Some placer operations employed the boulder-riffle method of concentrating the gold; in this method boulders were arranged in such a way that as the water rushed along carrying the gold, it swirled around the boulders, depositing the nuggets and dust in the slack-water zones around and between the boulders. After an appropriate interval, the sluicing water was turned off or diverted to allow the cleanup. Stretches of streams with natural riffles, such as slate and schist beds and folia oriented at right angles to the stream direction, also appear to have been employed in some placer areas. In large placer operations, especially where high-level (terrace) gravels were exploited by the Romans, as along the Sil in Northwestern Spain and the Vrbas in Yugoslavia, hushing (booming) was employed. This method frequently required aqueducts and canals several kilometers in length for transport of the water to the crude monitors. Where bedrock quartz deposits were exploited, the separation of the native gold from the dross, mainly quartz, was accomplished by hand picking, followed by crushing and grinding in stone mortars, querns, and crude "hour glass" and other types of mills, and finally by washing on sloping boards or flat rocks. These "washeries" can be seen in pictorial form on walls and tablets in Egyptian tombs and in a dilapidated condition in a number of ancient mining regions in Greece, Egypt, and the Middle East.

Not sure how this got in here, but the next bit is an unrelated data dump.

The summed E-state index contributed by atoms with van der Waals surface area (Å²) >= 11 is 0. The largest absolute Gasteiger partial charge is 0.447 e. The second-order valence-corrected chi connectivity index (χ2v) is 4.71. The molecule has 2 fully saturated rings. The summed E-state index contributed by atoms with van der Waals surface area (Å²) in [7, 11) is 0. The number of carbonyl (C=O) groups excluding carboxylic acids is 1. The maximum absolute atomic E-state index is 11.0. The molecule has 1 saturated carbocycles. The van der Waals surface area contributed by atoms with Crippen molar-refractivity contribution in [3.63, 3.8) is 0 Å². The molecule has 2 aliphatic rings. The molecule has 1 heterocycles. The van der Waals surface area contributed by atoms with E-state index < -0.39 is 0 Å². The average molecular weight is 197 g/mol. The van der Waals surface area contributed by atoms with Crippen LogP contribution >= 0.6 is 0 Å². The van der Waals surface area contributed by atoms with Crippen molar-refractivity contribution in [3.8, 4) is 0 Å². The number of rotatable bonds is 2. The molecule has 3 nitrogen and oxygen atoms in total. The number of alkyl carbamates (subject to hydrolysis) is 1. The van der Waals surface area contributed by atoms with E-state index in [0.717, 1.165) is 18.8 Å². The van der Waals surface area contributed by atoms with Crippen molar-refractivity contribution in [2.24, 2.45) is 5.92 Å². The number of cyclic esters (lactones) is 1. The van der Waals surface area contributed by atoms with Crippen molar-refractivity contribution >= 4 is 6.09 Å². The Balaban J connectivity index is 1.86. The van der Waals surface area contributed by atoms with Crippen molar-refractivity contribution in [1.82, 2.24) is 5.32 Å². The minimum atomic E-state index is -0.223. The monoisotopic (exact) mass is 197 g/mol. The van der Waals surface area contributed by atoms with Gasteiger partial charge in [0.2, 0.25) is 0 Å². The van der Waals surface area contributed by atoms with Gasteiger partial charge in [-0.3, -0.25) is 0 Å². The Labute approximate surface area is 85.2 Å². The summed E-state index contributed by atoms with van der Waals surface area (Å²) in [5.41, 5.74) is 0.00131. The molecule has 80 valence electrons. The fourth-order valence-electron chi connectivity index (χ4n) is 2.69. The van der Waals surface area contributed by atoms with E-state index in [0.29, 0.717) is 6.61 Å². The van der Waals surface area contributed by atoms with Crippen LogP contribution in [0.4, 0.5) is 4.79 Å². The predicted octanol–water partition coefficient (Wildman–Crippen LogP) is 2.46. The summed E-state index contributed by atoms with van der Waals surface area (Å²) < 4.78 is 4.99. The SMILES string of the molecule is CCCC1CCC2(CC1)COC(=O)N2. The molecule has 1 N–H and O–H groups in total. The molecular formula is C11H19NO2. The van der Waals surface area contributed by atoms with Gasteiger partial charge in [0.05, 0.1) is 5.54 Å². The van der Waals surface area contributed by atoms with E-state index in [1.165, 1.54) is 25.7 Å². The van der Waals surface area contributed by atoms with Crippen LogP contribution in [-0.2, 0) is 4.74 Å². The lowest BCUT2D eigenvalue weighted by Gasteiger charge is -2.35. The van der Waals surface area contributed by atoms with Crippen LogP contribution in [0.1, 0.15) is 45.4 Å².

GOLD DEPOSITS AND THEORIES OF THEIR ORIGIN
In early Classical times ancient gold placers and mines were known on many of the Aegean Islands, particularly Siphnos, in mainland Greece, along the southern shores of Pontus Euxinus (Black Sea), and near the western coast of Asia Minor; most were small and soon worked out by the fifth century B.C. Prospecting farther away, particularly in the region of Mt. Tmolus (the modern Boz Dag), revealed the rich electrum placers of the rivers Pactolus and Hermus (the modern Gediz). Legend has it that the Pactolus is the river in which Midas, the mythical founder of the Phrygian kingdom, on the advice of Bacchus bathed in its waters to rid himself of the fatal faculty of turning everything he touched into gold. From the Pactolus came large stores of placer gold won mainly by the Lydian kings, of whom Ardys (c. 650 B.C.) minted at Sardis the earliest gold coins existent. In the course of time the Lydian monarchs became the richest princes of their age, especially Croesus who followed Alyattes (605-560 B.C.) on the throne and whose name we associate today with enormous wealth. Another source of gold described in early Classical and later Classical times was located in Thrace and Macedonia, where the mines at Dysoron and on Mt. Pangaeus provided great wealth for Thracians, Athenians, and Philip 11 of Macedonia, founder of Philippi near Mt. Pangaeus. It appears that much gold also reached the Aegean area in early Classical times from Egypt, Armenia (Turkey), Dacia (Romania, Hungary) and from as far as Spain, Siberia, and India.